Screen Time in the Summer Cybertraps 126

Show notes

  • News Item
  • Screen Time Went Up During the Pandemic

  • “The latest report from Common Sense Media confirms what many of us know intuitively: Entertainment media use grew faster in the last two years than it did in the four years before the pandemic. While many of us didn’t think it was possible to cram more entertainment screen time into our waking hours, we somehow managed to do so in 2021.”

  • Overview

  • What Is Screen Time?

  • We’ve Been Worried about It Since the Introduction of TV

  • Computers Accelerated the Issue (1980s and 1990s)

  • Gaming Devices, Cellphones, and Smartphones Put It All on Steroids

  • And Then There Was a Pandemic …

  • What Impact Has All of This Had on Your Screen Time?

  • Latest Studies

  • Common Sense Media Report
    • Tweens spend an average of 5.5 hours on entertainment media
    • Teens spend over 8 hours
    • Social media users are getting younger: 40% of children between 8 and 12 are on social media platforms
    • Some significant variations based on gender, race, and family income
    • Lower-income tweens spend as much as 3 hours more each day on entertainment media
  • Smartphone Usage in 2021
  • Screen Time Recommendations by The American Academy of Pediatrics

  • Infants/toddlers, ages 0–2 years: No screen time exposure for infants and toddlers. The only exception being connecting with loved ones on a screen.

  • Children ages 2–5 years: Up to one hour per day of high-quality screen time.

  • Do not use technology as a babysitter

  • In 2016, researchers found that babies (0–2 years) spend 42 minutes per day on screens, and children (3–4 years) spend two hours 40 minutes per day on screens.

  • Most parents teach their child how to use a touchscreen by age two.

  • Screen time usage per day was too high before the pandemic. It is even higher, now.

  • Positive Benefits of Non-Screen Play

  • Physical development

  • Brain development

  • Language development

  • Tactile learning

  • Critical-thinking skills

  • Development of imagination

  • Cooperation and conflict resolution

  • Consequences

  • Physical
    • Posture and Bone Development
    • Eyesight
    • Hearing
  • Psychological
    • Disconnection
    • Body image
    • Bullying
    • Anger and Hostility
    • Radicalization
    • Suicidal ideation
  • Responses and Solutions

  • Above all, balance

  • Focusing on content may be more important than screen time

  • Parents serving as good role models
    • Distracted parenting is a real phenomenon
  • Delay use of screens as long as possible
    • “Wait Until Eighth” Campaign
  • Create screen-free spaces
    • Separate space for art, crafts, reading, board games, etc.
  • Seek out seratonin
    • Waldeinsamkeit – the feeling of solitude in the forest
    • Shinrin-yoku – “forest-bathing”
    • Friluftsliv – “open-air living”
  • Set essential boundaries to promote:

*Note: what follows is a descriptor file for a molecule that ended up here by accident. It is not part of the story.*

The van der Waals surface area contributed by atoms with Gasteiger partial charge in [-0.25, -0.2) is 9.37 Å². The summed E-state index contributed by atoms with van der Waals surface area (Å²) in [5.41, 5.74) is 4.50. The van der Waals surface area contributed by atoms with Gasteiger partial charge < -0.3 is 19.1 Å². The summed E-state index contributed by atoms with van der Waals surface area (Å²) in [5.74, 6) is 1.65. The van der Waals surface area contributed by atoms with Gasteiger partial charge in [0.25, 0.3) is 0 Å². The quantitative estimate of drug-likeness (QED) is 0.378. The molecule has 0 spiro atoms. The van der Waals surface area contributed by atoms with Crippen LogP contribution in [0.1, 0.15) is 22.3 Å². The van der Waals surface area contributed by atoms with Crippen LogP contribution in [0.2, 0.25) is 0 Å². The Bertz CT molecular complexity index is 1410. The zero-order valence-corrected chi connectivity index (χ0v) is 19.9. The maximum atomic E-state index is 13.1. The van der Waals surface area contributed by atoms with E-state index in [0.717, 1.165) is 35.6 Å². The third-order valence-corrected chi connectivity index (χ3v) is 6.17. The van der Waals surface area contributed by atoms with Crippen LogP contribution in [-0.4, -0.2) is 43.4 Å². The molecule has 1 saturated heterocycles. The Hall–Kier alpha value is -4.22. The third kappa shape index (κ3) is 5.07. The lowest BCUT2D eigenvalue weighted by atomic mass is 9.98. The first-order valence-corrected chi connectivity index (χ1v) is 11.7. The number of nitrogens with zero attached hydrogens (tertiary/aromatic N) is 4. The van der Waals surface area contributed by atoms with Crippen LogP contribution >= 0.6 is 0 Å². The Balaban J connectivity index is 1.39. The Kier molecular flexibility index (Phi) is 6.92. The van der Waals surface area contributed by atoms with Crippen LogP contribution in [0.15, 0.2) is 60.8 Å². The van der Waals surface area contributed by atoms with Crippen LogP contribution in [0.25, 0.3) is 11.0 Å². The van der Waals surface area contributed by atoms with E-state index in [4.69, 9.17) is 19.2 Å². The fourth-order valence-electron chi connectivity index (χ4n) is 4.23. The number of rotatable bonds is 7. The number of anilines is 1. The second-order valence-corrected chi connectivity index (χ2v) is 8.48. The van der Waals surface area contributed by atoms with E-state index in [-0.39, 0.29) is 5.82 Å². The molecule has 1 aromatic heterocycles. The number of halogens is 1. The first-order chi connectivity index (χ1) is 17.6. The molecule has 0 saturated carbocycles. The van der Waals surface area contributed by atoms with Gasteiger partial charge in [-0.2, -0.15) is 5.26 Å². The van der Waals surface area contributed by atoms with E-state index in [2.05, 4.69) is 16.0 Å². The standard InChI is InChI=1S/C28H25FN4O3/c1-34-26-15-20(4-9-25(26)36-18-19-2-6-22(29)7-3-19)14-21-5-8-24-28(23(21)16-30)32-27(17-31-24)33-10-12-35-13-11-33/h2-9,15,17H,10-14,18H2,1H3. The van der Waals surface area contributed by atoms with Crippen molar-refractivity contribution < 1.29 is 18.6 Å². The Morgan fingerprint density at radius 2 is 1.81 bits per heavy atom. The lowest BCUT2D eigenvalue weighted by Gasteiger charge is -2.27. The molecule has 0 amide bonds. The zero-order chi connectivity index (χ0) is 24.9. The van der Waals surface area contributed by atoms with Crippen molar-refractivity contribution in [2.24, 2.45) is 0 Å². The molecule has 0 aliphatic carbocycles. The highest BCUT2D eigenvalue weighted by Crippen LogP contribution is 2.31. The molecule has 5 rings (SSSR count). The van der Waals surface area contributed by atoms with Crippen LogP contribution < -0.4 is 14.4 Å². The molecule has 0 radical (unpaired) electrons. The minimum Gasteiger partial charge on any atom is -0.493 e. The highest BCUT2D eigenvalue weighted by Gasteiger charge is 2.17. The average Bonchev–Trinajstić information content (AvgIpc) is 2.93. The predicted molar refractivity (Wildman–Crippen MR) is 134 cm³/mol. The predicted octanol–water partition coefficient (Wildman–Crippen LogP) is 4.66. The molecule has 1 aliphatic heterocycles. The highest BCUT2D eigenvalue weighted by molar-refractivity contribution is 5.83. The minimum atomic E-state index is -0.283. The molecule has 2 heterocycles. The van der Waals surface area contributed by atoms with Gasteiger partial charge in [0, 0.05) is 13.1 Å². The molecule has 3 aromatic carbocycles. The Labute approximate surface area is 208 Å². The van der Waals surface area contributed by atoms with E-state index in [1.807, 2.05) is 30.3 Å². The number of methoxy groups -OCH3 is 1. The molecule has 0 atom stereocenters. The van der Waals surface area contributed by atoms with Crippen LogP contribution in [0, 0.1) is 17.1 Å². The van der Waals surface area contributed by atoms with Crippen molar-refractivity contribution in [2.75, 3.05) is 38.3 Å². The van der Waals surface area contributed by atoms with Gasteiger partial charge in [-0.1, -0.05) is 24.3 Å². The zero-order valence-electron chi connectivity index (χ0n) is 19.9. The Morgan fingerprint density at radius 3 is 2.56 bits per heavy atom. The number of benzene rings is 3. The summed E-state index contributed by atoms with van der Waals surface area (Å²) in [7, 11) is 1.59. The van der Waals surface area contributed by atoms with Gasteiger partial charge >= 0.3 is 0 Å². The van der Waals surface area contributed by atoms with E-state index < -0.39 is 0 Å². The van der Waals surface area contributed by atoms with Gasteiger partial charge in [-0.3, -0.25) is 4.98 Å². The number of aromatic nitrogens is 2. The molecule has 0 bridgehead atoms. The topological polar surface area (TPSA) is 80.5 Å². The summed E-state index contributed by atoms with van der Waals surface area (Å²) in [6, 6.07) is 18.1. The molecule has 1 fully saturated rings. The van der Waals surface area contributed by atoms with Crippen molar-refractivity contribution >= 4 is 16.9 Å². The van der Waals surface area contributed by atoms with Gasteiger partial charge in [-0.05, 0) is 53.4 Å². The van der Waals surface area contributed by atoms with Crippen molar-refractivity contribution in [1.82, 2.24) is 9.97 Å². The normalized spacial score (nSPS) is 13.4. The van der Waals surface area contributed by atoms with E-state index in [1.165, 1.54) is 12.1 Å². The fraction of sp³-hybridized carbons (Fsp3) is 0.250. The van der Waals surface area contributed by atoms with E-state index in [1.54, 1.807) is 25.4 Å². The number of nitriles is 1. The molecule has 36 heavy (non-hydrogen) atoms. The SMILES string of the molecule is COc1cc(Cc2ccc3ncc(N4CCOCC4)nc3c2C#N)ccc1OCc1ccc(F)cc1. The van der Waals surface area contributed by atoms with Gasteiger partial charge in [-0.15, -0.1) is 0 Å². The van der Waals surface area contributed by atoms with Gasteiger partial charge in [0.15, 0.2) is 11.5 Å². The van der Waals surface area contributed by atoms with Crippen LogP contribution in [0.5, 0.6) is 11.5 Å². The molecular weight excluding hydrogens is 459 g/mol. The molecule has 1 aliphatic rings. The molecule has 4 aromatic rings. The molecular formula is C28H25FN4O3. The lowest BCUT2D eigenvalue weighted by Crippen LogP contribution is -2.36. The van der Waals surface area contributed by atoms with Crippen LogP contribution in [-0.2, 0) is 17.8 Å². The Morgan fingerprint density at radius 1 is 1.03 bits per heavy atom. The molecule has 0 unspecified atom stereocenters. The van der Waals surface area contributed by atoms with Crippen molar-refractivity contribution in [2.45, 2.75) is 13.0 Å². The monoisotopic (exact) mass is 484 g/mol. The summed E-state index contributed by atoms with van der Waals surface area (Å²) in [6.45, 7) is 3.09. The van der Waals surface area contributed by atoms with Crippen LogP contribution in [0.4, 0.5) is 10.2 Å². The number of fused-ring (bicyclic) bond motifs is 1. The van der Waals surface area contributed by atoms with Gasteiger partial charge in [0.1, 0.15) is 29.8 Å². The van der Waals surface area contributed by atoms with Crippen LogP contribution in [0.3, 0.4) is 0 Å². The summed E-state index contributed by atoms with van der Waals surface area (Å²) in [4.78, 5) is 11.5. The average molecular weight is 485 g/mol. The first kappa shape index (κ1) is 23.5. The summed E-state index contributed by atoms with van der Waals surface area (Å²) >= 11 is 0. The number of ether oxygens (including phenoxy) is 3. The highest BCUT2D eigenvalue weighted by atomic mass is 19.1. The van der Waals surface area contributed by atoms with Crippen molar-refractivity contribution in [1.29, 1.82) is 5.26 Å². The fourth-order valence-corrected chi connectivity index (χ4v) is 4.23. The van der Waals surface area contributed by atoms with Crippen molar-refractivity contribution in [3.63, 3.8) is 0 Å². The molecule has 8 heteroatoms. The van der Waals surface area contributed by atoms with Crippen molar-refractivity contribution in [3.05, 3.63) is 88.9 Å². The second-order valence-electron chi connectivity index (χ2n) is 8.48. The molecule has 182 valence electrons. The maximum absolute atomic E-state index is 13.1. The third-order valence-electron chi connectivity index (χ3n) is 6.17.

• Sleep
    • Real-World Activities
    • Concentration
    • Connection
    • Mental Health and Self-Esteem
  • Consistency Is Very Helpful to Both Kids and Adults

  • Help children understand the business model of social media

  • Help children put social media interactions in context

  • Coping with Boredom Is a Life Skill and a Pathway to Creativity

  • Resources

– #2022–05–16 Millennials vow to cut down on screen time for ‘more natural life’
– #2022–05–14 Too much screen time linked to ADHD, aggression, anxiety in children
– #2022–05–13 Health experts: Time to kill screens and send kids back to camp
– #2022–05–12 Should kids have smartphones? Debate grows on mental health impact
– #2022–05–11 How has the pandemic affected children’s screen time?
– #2022–05–10 Add virtual ‘supervision’ over your kids’ screen time and digital content with these settings, apps
– #2022–05–10 Norway says no to screen time for kids under two
– #2022–05–09 Experts Can’t Agree on How Much Screen Time Is Too Much for Adults
– #2022–05–07 Parents encouraged to reduce children’s screen time
– #2022–05–05 Between pandemic restrictions and screen time, one thing is clear: The kids are not OK
– #2022–05–05 UW Health study: Too much screen time isn’t a problem for most teens
– #2022–05–05 Screen Time Went Up During the Pandemic
– #2022–05–04 Mom Shares How She Avoided Screen Time Until Her Son Was 2 Years Old: ‘Normalize Being Bored’
– #2022–05–04 Campaign urges rethink of Gen Z’s screen time habits
– #2022–05–02 Screen time vs. traditional play: Keeping kids balanced
– #2022–0428 How parents’ views of their kids’ screen time, social media use changed during COVID–19
– #2022–04–28 Worried about your kids’ screen time? Check your own first.
– #2022–04–24 Report: Kids’ time spent on screen soars during the pandemic
– #2022–04–22 Experts Say This Small Change Can Drastically Reduce Your Screen Time—So I Tested It Out
– #2022–04–22 Too Much Screen Time Is Linked To Self-Harming Thoughts In Teens
– #2022–04–22 Office of Children’s Mental Health Releases Tips for Parents and Guardians on Healthy Screen Time Use
– #2022–04–21 Screen time for kids: How to create a stress-free routine
– #2022–04–20 This app helps parents feel less guilty about screen time
– #2022–04–20 Too much screen time can hinder development
– #2022–04–20 Wisconsin health officials release tips on healthy screen time for youth
– #2022–04–19 US: This Gorilla Is Addicted To Smartphones, So Now His Screen Time Has Been Cut Down
– #2022–04–06 The dark side of screen time
– [n.d.] Wait Until Eighth

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